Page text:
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UK invests £51million in International Growth Centre

The UK government has announced a major £51million investment to the International Growth Centre (IGC) to enable it to expand its work from 12 to 15 countries.

Myanmar TraderThe IGC, which is based at the London School of Economics and Political Science (LSE) in partnership with the University of Oxford, provides independent and demand-led growth policy advice directly to governments based on rigorous analysis and frontier research. It is funded by the UK’s Department for International Development (DFID).

The £51 million investment will enable it to continue operations in existing partner countries across South Asia and sub-Saharan Africa, but also to expand its work through a renewed focus on key growth concerns. The IGC has already helped governments in Pakistan, Rwanda, Bihar and Bangladesh to reform their tax structures in order to boost revenue collection and has assisted governments in Ghana, Zambia and Mozambique to work towards harnessing wealth from their mineral resources.

LSE Professor Robin Burgess, director of the IGC, said:

Robin Burgess“Increasing economic growth is critical to improving living standards for millions of people in the developing world to lift them out of poverty. Providing concrete evidence based on rigorous analysis and frontier research on what policies work to engender economic growth is a key offering of the IGC to policy makers across Africa and Asia. We are delighted that DFID’s continued support will enable us to deepen and expand our work in bringing the worlds of research and policy closer together.”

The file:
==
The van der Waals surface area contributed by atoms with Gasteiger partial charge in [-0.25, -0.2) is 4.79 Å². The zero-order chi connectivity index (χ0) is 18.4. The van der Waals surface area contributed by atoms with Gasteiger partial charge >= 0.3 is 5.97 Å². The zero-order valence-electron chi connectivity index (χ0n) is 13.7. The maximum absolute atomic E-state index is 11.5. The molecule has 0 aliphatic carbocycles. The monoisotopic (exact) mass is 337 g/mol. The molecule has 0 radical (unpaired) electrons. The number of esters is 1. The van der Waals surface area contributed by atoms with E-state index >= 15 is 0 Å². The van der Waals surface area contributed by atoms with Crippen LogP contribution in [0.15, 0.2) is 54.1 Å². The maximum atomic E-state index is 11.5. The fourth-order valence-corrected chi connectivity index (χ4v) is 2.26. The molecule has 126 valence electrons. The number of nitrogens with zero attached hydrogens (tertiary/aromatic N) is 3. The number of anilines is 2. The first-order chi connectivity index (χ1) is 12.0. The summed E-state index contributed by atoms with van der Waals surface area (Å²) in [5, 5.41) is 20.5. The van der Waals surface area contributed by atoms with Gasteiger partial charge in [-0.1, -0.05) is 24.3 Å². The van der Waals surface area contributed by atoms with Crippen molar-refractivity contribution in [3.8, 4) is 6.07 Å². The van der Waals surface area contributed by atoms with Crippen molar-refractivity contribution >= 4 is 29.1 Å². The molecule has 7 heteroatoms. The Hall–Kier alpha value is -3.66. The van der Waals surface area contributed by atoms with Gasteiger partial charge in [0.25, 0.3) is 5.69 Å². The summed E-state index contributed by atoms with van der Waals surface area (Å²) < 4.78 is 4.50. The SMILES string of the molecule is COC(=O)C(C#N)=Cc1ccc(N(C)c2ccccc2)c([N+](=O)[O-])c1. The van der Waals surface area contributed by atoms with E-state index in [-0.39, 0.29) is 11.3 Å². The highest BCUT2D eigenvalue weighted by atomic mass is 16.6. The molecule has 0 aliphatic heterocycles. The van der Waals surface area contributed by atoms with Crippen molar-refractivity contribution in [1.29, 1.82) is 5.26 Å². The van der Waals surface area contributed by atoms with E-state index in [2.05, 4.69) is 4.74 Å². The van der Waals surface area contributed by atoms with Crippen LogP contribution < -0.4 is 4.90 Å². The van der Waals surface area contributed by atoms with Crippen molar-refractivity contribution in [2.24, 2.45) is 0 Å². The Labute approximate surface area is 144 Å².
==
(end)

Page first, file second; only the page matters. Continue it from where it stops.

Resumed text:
Professor Paul Collier, University of Oxford and co-director of the ICG said:

“Governments of poor countries struggle with daunting problems, some unique to their own circumstances. Soundly-based policy choices that respond to these problems can pay dividends far in excess of the cost of the underlying knowledge. Global excellence in knowledge that helps poor countries to help themselves - the mission of the IGC - is money well-spent.”

Justine Greening, UK secretary of state for international development, made the announcement in a speech at the London Stock Exchange. She addressed Britain’s continued investment in international development and said:

“International Development is in our interests not just because it creates new markets, but because I believe it can deliver a more balanced, resilient global economy…I want DFID to do more to help build up strong and investable business environments in the developing countries themselves. That means helping countries build their own tax base, squeezing out corruption and providing the technical advice that means when economic growth does happen, countries are well placed to then reap and reinvest the gains.”

Since its launch in 2008, the IGC has provided independent advice to 13 countries [1] and managed 10 research programmes spanning topics such as agriculture, trade, infrastructure and urbanisation and state capabilities. More on the IGC can be found at http://www.theigc.org|  

Ends 

Contact: LSE Press Office, 020 7955 7060, pressoffice@lse.ac.uk|

Notes

1 The IGC currently has fourteen active country programmes in thirteen countries –

Bangladesh, Ethiopia, Ghana, India (Bihar state and Central), Liberia, Mozambique, Pakistan, Rwanda, Sierra Leone, South Sudan, Uganda, Tanzania and Zambia.

27 March 2013

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